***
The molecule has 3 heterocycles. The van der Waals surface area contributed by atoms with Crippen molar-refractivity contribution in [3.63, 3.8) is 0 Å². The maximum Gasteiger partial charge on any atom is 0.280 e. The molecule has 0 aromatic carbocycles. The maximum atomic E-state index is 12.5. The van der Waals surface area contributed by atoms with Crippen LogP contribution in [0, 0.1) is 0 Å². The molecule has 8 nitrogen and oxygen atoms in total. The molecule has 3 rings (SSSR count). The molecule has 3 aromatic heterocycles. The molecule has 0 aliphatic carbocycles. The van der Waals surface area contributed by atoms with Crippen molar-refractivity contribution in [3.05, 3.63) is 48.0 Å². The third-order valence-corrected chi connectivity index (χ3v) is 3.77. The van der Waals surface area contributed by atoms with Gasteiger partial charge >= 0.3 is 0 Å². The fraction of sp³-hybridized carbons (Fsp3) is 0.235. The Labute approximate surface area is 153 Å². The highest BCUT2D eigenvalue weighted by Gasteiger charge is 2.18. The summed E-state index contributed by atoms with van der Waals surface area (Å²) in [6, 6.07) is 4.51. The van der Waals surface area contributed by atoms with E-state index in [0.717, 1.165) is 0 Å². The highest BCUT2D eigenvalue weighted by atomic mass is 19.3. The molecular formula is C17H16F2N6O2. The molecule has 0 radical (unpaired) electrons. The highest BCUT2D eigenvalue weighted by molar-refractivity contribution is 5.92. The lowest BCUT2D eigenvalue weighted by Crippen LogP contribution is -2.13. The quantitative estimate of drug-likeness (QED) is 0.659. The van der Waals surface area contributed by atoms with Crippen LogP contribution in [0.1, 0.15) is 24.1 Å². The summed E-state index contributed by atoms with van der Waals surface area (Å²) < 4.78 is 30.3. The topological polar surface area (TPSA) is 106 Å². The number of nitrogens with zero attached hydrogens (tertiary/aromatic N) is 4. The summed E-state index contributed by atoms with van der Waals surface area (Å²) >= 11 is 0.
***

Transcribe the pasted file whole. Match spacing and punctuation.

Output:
The molecule has 3 heterocycles. The van der Waals surface area contributed by atoms with Crippen molar-refractivity contribution in [3.63, 3.8) is 0 Å². The maximum Gasteiger partial charge on any atom is 0.280 e. The molecule has 0 aromatic carbocycles. The maximum atomic E-state index is 12.5. The van der Waals surface area contributed by atoms with Crippen LogP contribution in [0, 0.1) is 0 Å². The molecule has 8 nitrogen and oxygen atoms in total. The molecule has 3 rings (SSSR count). The molecule has 3 aromatic heterocycles. The molecule has 0 aliphatic carbocycles. The van der Waals surface area contributed by atoms with Crippen molar-refractivity contribution in [3.05, 3.63) is 48.0 Å². The third-order valence-corrected chi connectivity index (χ3v) is 3.77. The van der Waals surface area contributed by atoms with Gasteiger partial charge >= 0.3 is 0 Å². The fraction of sp³-hybridized carbons (Fsp3) is 0.235. The Labute approximate surface area is 153 Å². The highest BCUT2D eigenvalue weighted by Gasteiger charge is 2.18. The summed E-state index contributed by atoms with van der Waals surface area (Å²) in [6, 6.07) is 4.51. The van der Waals surface area contributed by atoms with E-state index in [0.717, 1.165) is 0 Å². The highest BCUT2D eigenvalue weighted by atomic mass is 19.3. The molecular formula is C17H16F2N6O2. The molecule has 0 radical (unpaired) electrons. The highest BCUT2D eigenvalue weighted by molar-refractivity contribution is 5.92. The lowest BCUT2D eigenvalue weighted by Crippen LogP contribution is -2.13. The quantitative estimate of drug-likeness (QED) is 0.659. The van der Waals surface area contributed by atoms with Crippen LogP contribution in [0.1, 0.15) is 24.1 Å². The summed E-state index contributed by atoms with van der Waals surface area (Å²) < 4.78 is 30.3. The topological polar surface area (TPSA) is 106 Å². The number of nitrogens with zero attached hydrogens (tertiary/aromatic N) is 4. The summed E-state index contributed by atoms with van der Waals surface area (Å²) >= 11 is 0.